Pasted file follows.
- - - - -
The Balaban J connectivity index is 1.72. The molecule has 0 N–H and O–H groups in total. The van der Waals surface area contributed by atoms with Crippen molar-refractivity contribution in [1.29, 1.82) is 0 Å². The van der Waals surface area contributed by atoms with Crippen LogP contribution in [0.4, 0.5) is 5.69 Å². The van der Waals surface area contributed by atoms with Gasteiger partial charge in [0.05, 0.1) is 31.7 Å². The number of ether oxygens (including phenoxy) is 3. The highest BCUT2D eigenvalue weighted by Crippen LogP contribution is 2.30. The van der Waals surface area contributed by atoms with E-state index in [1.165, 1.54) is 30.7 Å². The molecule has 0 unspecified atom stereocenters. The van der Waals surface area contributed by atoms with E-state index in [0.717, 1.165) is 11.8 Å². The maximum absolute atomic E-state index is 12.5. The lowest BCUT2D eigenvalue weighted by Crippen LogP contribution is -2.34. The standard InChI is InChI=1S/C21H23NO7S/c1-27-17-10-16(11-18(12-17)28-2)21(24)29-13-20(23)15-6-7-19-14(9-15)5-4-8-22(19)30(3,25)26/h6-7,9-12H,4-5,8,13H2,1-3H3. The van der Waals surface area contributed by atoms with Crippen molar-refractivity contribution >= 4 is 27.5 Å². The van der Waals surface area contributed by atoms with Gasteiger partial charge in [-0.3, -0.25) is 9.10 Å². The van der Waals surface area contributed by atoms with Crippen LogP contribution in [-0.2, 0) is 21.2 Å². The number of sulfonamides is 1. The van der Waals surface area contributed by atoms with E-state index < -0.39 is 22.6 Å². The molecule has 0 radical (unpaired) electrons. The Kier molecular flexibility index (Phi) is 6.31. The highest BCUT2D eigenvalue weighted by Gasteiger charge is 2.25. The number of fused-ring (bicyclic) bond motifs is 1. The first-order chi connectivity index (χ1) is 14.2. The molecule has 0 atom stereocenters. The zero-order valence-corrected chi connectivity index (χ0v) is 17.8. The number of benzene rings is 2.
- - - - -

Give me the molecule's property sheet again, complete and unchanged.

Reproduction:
The Balaban J connectivity index is 1.72. The molecule has 0 N–H and O–H groups in total. The van der Waals surface area contributed by atoms with Crippen molar-refractivity contribution in [1.29, 1.82) is 0 Å². The van der Waals surface area contributed by atoms with Crippen LogP contribution in [0.4, 0.5) is 5.69 Å². The van der Waals surface area contributed by atoms with Gasteiger partial charge in [0.05, 0.1) is 31.7 Å². The number of ether oxygens (including phenoxy) is 3. The highest BCUT2D eigenvalue weighted by Crippen LogP contribution is 2.30. The van der Waals surface area contributed by atoms with E-state index in [1.165, 1.54) is 30.7 Å². The molecule has 0 unspecified atom stereocenters. The van der Waals surface area contributed by atoms with E-state index in [0.717, 1.165) is 11.8 Å². The maximum absolute atomic E-state index is 12.5. The lowest BCUT2D eigenvalue weighted by Crippen LogP contribution is -2.34. The standard InChI is InChI=1S/C21H23NO7S/c1-27-17-10-16(11-18(12-17)28-2)21(24)29-13-20(23)15-6-7-19-14(9-15)5-4-8-22(19)30(3,25)26/h6-7,9-12H,4-5,8,13H2,1-3H3. The van der Waals surface area contributed by atoms with Crippen molar-refractivity contribution >= 4 is 27.5 Å². The van der Waals surface area contributed by atoms with Gasteiger partial charge in [-0.3, -0.25) is 9.10 Å². The van der Waals surface area contributed by atoms with Crippen LogP contribution in [-0.2, 0) is 21.2 Å². The number of sulfonamides is 1. The van der Waals surface area contributed by atoms with E-state index < -0.39 is 22.6 Å². The molecule has 0 radical (unpaired) electrons. The Kier molecular flexibility index (Phi) is 6.31. The highest BCUT2D eigenvalue weighted by Gasteiger charge is 2.25. The number of fused-ring (bicyclic) bond motifs is 1. The first-order chi connectivity index (χ1) is 14.2. The molecule has 0 atom stereocenters. The zero-order valence-corrected chi connectivity index (χ0v) is 17.8. The number of benzene rings is 2.